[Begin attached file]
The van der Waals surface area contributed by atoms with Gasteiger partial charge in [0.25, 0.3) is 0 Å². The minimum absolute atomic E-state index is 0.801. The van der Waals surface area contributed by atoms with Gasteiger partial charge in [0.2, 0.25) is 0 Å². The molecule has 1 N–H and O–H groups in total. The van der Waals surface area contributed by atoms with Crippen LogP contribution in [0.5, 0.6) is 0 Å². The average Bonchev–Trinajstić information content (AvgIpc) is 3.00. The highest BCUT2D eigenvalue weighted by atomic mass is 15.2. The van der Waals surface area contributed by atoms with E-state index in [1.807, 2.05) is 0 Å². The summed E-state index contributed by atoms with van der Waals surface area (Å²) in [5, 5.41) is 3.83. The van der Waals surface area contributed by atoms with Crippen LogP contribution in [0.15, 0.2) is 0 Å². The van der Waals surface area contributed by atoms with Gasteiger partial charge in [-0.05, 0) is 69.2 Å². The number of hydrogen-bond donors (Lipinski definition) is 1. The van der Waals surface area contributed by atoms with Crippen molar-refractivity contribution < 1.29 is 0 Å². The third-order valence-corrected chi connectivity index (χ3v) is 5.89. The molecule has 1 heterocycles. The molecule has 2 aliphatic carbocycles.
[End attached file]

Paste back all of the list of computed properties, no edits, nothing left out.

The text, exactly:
The van der Waals surface area contributed by atoms with Gasteiger partial charge in [0.25, 0.3) is 0 Å². The minimum absolute atomic E-state index is 0.801. The van der Waals surface area contributed by atoms with Gasteiger partial charge in [0.2, 0.25) is 0 Å². The molecule has 1 N–H and O–H groups in total. The van der Waals surface area contributed by atoms with Crippen LogP contribution in [0.5, 0.6) is 0 Å². The average Bonchev–Trinajstić information content (AvgIpc) is 3.00. The highest BCUT2D eigenvalue weighted by atomic mass is 15.2. The van der Waals surface area contributed by atoms with E-state index in [1.807, 2.05) is 0 Å². The summed E-state index contributed by atoms with van der Waals surface area (Å²) in [5, 5.41) is 3.83. The van der Waals surface area contributed by atoms with Crippen LogP contribution in [0.15, 0.2) is 0 Å². The van der Waals surface area contributed by atoms with Gasteiger partial charge in [-0.05, 0) is 69.2 Å². The number of hydrogen-bond donors (Lipinski definition) is 1. The van der Waals surface area contributed by atoms with Crippen molar-refractivity contribution < 1.29 is 0 Å². The third-order valence-corrected chi connectivity index (χ3v) is 5.89. The molecule has 1 heterocycles. The molecule has 2 aliphatic carbocycles.